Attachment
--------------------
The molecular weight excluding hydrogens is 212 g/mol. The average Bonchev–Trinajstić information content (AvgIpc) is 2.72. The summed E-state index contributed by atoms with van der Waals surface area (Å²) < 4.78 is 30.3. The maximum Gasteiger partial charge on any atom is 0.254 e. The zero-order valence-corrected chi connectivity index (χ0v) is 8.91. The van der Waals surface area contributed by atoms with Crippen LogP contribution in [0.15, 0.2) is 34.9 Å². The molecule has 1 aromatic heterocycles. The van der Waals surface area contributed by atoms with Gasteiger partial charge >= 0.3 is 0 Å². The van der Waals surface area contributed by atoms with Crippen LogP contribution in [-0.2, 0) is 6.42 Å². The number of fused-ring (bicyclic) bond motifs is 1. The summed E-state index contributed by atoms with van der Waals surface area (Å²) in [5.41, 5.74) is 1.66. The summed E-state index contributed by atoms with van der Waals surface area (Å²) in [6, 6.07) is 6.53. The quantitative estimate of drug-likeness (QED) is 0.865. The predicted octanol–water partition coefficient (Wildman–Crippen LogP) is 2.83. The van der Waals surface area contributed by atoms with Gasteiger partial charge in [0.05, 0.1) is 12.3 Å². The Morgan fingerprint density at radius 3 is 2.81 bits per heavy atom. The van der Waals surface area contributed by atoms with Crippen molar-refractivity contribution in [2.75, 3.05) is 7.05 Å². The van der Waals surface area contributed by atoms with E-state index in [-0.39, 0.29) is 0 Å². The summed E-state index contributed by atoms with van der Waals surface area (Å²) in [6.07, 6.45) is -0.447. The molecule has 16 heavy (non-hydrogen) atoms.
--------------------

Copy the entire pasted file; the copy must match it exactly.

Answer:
The molecular weight excluding hydrogens is 212 g/mol. The average Bonchev–Trinajstić information content (AvgIpc) is 2.72. The summed E-state index contributed by atoms with van der Waals surface area (Å²) < 4.78 is 30.3. The maximum Gasteiger partial charge on any atom is 0.254 e. The zero-order valence-corrected chi connectivity index (χ0v) is 8.91. The van der Waals surface area contributed by atoms with Crippen LogP contribution in [0.15, 0.2) is 34.9 Å². The molecule has 1 aromatic heterocycles. The van der Waals surface area contributed by atoms with Gasteiger partial charge >= 0.3 is 0 Å². The van der Waals surface area contributed by atoms with Crippen LogP contribution in [-0.2, 0) is 6.42 Å². The number of fused-ring (bicyclic) bond motifs is 1. The summed E-state index contributed by atoms with van der Waals surface area (Å²) in [5.41, 5.74) is 1.66. The summed E-state index contributed by atoms with van der Waals surface area (Å²) in [6, 6.07) is 6.53. The quantitative estimate of drug-likeness (QED) is 0.865. The predicted octanol–water partition coefficient (Wildman–Crippen LogP) is 2.83. The van der Waals surface area contributed by atoms with Gasteiger partial charge in [0.05, 0.1) is 12.3 Å². The Morgan fingerprint density at radius 3 is 2.81 bits per heavy atom. The van der Waals surface area contributed by atoms with Crippen molar-refractivity contribution in [2.75, 3.05) is 7.05 Å². The van der Waals surface area contributed by atoms with E-state index in [-0.39, 0.29) is 0 Å². The summed E-state index contributed by atoms with van der Waals surface area (Å²) in [6.07, 6.45) is -0.447. The molecule has 16 heavy (non-hydrogen) atoms.